(Santa Cruz) Reporting on horrible road conditions is nothing new. What is new is that a group of neighbors from the Pro Oriente Association in Santa Cruz got down to work to raise funds, and by selling homemade bread and other foods, they managed to collect ¢300,000 ($570) to pay overtime to the personnel who operated the machinery provided by the municipality.
Although Route 920 is national, the mayor of Santa Cruz decided to lend machinery and personnel for a period of five days on an emergency basis to work on 10 kilometers with the contributions from neighbors.
Byron Serrano, vice president of the association, said that residents of Bolson, Guaitil, Oriente, Ortega, Santa Barbara and Talolinga have been fighting and organizing since 2014 to be able to repair the road.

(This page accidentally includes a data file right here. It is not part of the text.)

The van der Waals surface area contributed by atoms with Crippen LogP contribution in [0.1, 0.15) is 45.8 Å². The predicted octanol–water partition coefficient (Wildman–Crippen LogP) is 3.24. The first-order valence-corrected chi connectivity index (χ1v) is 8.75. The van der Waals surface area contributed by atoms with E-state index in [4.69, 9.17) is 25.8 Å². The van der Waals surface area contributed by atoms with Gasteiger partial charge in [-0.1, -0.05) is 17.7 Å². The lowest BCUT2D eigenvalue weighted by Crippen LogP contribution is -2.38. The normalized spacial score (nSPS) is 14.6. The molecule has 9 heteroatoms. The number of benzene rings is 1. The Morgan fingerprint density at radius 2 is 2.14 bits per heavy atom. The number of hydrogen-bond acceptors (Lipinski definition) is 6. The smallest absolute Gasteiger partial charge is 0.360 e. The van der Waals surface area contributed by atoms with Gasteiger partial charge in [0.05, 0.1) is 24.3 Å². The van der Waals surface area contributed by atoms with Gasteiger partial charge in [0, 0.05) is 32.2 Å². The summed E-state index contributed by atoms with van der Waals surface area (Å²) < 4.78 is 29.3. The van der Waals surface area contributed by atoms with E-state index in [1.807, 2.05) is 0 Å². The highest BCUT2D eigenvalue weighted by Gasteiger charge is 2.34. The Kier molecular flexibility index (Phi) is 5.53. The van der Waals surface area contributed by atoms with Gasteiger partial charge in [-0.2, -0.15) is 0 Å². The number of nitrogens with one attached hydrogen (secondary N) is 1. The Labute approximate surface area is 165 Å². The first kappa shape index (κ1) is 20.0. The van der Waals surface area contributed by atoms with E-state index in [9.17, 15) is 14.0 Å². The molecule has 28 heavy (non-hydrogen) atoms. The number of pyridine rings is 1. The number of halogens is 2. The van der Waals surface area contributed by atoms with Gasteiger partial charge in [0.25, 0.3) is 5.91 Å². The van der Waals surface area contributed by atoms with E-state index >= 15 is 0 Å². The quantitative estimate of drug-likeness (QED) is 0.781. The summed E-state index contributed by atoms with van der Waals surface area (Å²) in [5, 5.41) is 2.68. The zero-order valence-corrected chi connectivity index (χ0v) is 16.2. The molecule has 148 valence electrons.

“We have done work from Oriente to Ortega, 10 kilometers graveled and grated. We also had help from the Santa Barbara Integral Development Association, who helped us with the base material,” he explained.
Minor Gonzalez, syndic for the district of Diria and member of the Santa Cruz Cantonal Road Council, confirmed that the machinery contributed from the municipality included two dump trucks, a bulldozer, a compactor and a back hoe.
Meanwhile, Reynaldo Mata, regional director of road and bridge conservation for CONAVI, explained that more than ¢600 million ($1,132,000) has been allocated to take care of Route 920 through the emergency decree due to drought issued by the National Emergency Commission in 2014.
Serrano said he felt “half satisfied” because, although the work will last a few months, they still have to wait for CONAVI to do real work on the road.
Residents do not rule out continuing to do fundraisers in the future and joining forces to maintain the stretch of road.